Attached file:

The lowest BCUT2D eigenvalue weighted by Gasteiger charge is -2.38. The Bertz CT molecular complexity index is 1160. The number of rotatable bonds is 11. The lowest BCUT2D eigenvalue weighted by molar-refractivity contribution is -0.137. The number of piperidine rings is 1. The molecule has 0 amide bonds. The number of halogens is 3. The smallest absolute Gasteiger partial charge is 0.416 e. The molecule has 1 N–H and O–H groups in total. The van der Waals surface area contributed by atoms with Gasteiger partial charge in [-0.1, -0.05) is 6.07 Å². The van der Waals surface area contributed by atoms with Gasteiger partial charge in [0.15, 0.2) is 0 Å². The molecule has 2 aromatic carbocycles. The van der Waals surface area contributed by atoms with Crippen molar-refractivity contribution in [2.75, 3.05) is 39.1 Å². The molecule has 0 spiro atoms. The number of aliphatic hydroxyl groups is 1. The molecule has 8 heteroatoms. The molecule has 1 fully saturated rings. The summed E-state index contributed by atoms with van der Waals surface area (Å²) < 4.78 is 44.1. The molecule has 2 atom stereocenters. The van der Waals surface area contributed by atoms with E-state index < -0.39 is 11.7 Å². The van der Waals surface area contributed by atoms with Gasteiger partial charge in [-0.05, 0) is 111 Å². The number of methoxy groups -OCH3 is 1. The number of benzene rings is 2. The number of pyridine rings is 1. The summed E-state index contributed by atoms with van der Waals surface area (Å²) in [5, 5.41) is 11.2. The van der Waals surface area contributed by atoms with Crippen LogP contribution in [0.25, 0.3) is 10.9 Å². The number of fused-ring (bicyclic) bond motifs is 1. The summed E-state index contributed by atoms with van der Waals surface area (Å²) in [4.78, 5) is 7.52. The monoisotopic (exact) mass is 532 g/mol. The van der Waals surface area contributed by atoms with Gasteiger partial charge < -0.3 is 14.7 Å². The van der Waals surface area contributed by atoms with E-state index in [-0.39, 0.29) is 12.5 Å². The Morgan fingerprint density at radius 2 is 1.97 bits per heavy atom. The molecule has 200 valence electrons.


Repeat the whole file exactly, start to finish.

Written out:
The lowest BCUT2D eigenvalue weighted by Gasteiger charge is -2.38. The Bertz CT molecular complexity index is 1160. The number of rotatable bonds is 11. The lowest BCUT2D eigenvalue weighted by molar-refractivity contribution is -0.137. The number of piperidine rings is 1. The molecule has 0 amide bonds. The number of halogens is 3. The smallest absolute Gasteiger partial charge is 0.416 e. The molecule has 1 N–H and O–H groups in total. The van der Waals surface area contributed by atoms with Gasteiger partial charge in [-0.1, -0.05) is 6.07 Å². The van der Waals surface area contributed by atoms with Gasteiger partial charge in [0.15, 0.2) is 0 Å². The molecule has 2 aromatic carbocycles. The van der Waals surface area contributed by atoms with Crippen molar-refractivity contribution in [2.75, 3.05) is 39.1 Å². The molecule has 0 spiro atoms. The number of aliphatic hydroxyl groups is 1. The molecule has 8 heteroatoms. The molecule has 1 fully saturated rings. The summed E-state index contributed by atoms with van der Waals surface area (Å²) < 4.78 is 44.1. The molecule has 2 atom stereocenters. The van der Waals surface area contributed by atoms with E-state index < -0.39 is 11.7 Å². The van der Waals surface area contributed by atoms with Gasteiger partial charge in [-0.05, 0) is 111 Å². The number of methoxy groups -OCH3 is 1. The number of benzene rings is 2. The number of pyridine rings is 1. The summed E-state index contributed by atoms with van der Waals surface area (Å²) in [5, 5.41) is 11.2. The van der Waals surface area contributed by atoms with Crippen LogP contribution in [0.25, 0.3) is 10.9 Å². The number of fused-ring (bicyclic) bond motifs is 1. The summed E-state index contributed by atoms with van der Waals surface area (Å²) in [4.78, 5) is 7.52. The monoisotopic (exact) mass is 532 g/mol. The van der Waals surface area contributed by atoms with Gasteiger partial charge < -0.3 is 14.7 Å². The van der Waals surface area contributed by atoms with E-state index in [-0.39, 0.29) is 12.5 Å². The Morgan fingerprint density at radius 2 is 1.97 bits per heavy atom. The molecule has 200 valence electrons.